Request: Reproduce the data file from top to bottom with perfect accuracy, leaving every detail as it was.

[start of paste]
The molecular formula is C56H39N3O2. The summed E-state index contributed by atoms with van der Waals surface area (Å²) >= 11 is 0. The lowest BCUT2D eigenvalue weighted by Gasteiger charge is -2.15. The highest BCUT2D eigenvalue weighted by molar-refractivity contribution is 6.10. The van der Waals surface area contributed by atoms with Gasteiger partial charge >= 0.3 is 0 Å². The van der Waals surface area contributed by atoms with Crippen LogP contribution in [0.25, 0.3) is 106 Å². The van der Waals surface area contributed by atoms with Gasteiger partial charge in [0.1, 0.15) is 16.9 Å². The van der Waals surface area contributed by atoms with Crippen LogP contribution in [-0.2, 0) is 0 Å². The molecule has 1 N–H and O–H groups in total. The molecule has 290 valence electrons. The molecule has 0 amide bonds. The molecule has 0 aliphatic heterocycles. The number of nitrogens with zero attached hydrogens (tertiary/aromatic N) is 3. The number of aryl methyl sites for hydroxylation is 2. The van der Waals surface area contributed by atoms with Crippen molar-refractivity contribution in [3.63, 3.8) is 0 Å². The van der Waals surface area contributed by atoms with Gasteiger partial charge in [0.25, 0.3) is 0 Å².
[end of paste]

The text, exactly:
The molecular formula is C56H39N3O2. The summed E-state index contributed by atoms with van der Waals surface area (Å²) >= 11 is 0. The lowest BCUT2D eigenvalue weighted by Gasteiger charge is -2.15. The highest BCUT2D eigenvalue weighted by molar-refractivity contribution is 6.10. The van der Waals surface area contributed by atoms with Gasteiger partial charge >= 0.3 is 0 Å². The van der Waals surface area contributed by atoms with Crippen LogP contribution in [0.25, 0.3) is 106 Å². The van der Waals surface area contributed by atoms with Gasteiger partial charge in [0.1, 0.15) is 16.9 Å². The van der Waals surface area contributed by atoms with Crippen LogP contribution in [-0.2, 0) is 0 Å². The molecule has 1 N–H and O–H groups in total. The molecule has 290 valence electrons. The molecule has 0 amide bonds. The molecule has 0 aliphatic heterocycles. The number of nitrogens with zero attached hydrogens (tertiary/aromatic N) is 3. The number of aryl methyl sites for hydroxylation is 2. The van der Waals surface area contributed by atoms with Crippen molar-refractivity contribution in [3.63, 3.8) is 0 Å². The van der Waals surface area contributed by atoms with Gasteiger partial charge in [0.25, 0.3) is 0 Å².